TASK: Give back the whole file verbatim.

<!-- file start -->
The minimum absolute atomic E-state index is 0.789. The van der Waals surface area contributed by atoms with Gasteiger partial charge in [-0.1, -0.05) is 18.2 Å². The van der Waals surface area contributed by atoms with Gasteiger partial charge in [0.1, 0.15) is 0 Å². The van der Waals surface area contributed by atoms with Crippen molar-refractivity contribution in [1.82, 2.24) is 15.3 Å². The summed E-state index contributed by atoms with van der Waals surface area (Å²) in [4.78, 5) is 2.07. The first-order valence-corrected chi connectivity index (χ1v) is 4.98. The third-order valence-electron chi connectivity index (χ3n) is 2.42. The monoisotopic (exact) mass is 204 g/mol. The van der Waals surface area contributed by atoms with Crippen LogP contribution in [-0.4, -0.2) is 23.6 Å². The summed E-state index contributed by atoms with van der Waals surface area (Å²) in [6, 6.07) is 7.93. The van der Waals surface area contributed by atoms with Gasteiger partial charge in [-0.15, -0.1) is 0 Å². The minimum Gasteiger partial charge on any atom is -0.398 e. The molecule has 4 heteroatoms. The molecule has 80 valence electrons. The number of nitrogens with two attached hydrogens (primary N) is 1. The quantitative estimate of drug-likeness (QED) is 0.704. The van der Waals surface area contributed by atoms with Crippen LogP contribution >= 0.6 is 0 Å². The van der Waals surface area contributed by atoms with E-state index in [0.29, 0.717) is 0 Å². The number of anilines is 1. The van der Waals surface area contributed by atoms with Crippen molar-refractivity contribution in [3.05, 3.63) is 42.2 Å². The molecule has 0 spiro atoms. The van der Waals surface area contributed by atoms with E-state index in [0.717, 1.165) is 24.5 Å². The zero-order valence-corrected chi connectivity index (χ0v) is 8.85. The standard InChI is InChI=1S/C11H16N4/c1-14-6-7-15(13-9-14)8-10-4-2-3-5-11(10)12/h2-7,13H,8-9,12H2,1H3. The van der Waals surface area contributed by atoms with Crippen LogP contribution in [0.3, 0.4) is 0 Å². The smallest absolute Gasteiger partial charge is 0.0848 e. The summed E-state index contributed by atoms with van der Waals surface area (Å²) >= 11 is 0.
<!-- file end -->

The minimum absolute atomic E-state index is 0.789. The van der Waals surface area contributed by atoms with Gasteiger partial charge in [-0.1, -0.05) is 18.2 Å². The van der Waals surface area contributed by atoms with Gasteiger partial charge in [0.1, 0.15) is 0 Å². The van der Waals surface area contributed by atoms with Crippen molar-refractivity contribution in [1.82, 2.24) is 15.3 Å². The summed E-state index contributed by atoms with van der Waals surface area (Å²) in [4.78, 5) is 2.07. The first-order valence-corrected chi connectivity index (χ1v) is 4.98. The third-order valence-electron chi connectivity index (χ3n) is 2.42. The monoisotopic (exact) mass is 204 g/mol. The van der Waals surface area contributed by atoms with Crippen LogP contribution in [-0.4, -0.2) is 23.6 Å². The summed E-state index contributed by atoms with van der Waals surface area (Å²) in [6, 6.07) is 7.93. The van der Waals surface area contributed by atoms with Gasteiger partial charge in [-0.15, -0.1) is 0 Å². The minimum Gasteiger partial charge on any atom is -0.398 e. The molecule has 4 heteroatoms. The molecule has 80 valence electrons. The number of nitrogens with two attached hydrogens (primary N) is 1. The quantitative estimate of drug-likeness (QED) is 0.704. The van der Waals surface area contributed by atoms with Crippen LogP contribution >= 0.6 is 0 Å². The van der Waals surface area contributed by atoms with E-state index in [0.29, 0.717) is 0 Å². The number of anilines is 1. The van der Waals surface area contributed by atoms with Crippen molar-refractivity contribution in [3.05, 3.63) is 42.2 Å². The molecule has 0 spiro atoms. The van der Waals surface area contributed by atoms with E-state index in [0.717, 1.165) is 24.5 Å². The zero-order valence-corrected chi connectivity index (χ0v) is 8.85. The standard InChI is InChI=1S/C11H16N4/c1-14-6-7-15(13-9-14)8-10-4-2-3-5-11(10)12/h2-7,13H,8-9,12H2,1H3. The van der Waals surface area contributed by atoms with Crippen LogP contribution in [0.3, 0.4) is 0 Å². The smallest absolute Gasteiger partial charge is 0.0848 e. The summed E-state index contributed by atoms with van der Waals surface area (Å²) >= 11 is 0.